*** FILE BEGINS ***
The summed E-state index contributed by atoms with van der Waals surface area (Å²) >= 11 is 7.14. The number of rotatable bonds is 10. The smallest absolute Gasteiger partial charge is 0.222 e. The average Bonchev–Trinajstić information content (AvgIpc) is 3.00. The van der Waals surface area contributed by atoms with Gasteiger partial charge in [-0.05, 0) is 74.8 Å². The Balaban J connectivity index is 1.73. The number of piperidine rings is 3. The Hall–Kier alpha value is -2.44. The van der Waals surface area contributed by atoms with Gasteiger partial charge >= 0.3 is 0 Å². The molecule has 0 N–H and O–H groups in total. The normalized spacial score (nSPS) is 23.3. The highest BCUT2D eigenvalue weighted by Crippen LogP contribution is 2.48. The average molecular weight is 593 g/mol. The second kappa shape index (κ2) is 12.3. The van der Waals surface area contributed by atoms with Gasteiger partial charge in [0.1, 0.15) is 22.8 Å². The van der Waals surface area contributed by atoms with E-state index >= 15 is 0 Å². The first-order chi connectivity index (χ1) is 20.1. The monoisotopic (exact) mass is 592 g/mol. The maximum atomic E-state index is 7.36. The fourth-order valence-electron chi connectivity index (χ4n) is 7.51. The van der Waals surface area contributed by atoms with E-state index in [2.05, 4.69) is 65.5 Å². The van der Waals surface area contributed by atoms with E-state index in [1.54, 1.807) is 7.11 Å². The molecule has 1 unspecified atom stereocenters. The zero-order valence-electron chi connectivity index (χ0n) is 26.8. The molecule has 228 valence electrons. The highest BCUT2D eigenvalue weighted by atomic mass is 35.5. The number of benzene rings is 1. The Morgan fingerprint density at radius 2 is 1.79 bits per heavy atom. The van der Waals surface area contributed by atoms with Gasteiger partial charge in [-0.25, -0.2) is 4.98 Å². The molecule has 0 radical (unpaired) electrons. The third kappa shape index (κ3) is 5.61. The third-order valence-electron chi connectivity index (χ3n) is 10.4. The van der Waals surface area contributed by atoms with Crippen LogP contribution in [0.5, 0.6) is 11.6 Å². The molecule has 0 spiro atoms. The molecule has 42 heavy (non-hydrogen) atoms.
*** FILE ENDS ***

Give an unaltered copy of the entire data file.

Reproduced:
The summed E-state index contributed by atoms with van der Waals surface area (Å²) >= 11 is 7.14. The number of rotatable bonds is 10. The smallest absolute Gasteiger partial charge is 0.222 e. The average Bonchev–Trinajstić information content (AvgIpc) is 3.00. The van der Waals surface area contributed by atoms with Gasteiger partial charge in [-0.05, 0) is 74.8 Å². The Balaban J connectivity index is 1.73. The number of piperidine rings is 3. The Hall–Kier alpha value is -2.44. The van der Waals surface area contributed by atoms with Gasteiger partial charge >= 0.3 is 0 Å². The molecule has 0 N–H and O–H groups in total. The normalized spacial score (nSPS) is 23.3. The highest BCUT2D eigenvalue weighted by Crippen LogP contribution is 2.48. The average molecular weight is 593 g/mol. The second kappa shape index (κ2) is 12.3. The van der Waals surface area contributed by atoms with Gasteiger partial charge in [0.1, 0.15) is 22.8 Å². The van der Waals surface area contributed by atoms with E-state index >= 15 is 0 Å². The first-order chi connectivity index (χ1) is 20.1. The monoisotopic (exact) mass is 592 g/mol. The maximum atomic E-state index is 7.36. The fourth-order valence-electron chi connectivity index (χ4n) is 7.51. The van der Waals surface area contributed by atoms with E-state index in [2.05, 4.69) is 65.5 Å². The van der Waals surface area contributed by atoms with E-state index in [1.54, 1.807) is 7.11 Å². The molecule has 1 unspecified atom stereocenters. The zero-order valence-electron chi connectivity index (χ0n) is 26.8. The molecule has 228 valence electrons. The highest BCUT2D eigenvalue weighted by atomic mass is 35.5. The number of benzene rings is 1. The Morgan fingerprint density at radius 2 is 1.79 bits per heavy atom. The van der Waals surface area contributed by atoms with Gasteiger partial charge in [-0.25, -0.2) is 4.98 Å². The molecule has 0 radical (unpaired) electrons. The third kappa shape index (κ3) is 5.61. The third-order valence-electron chi connectivity index (χ3n) is 10.4. The van der Waals surface area contributed by atoms with Crippen LogP contribution in [0.5, 0.6) is 11.6 Å². The molecule has 0 spiro atoms. The molecule has 42 heavy (non-hydrogen) atoms.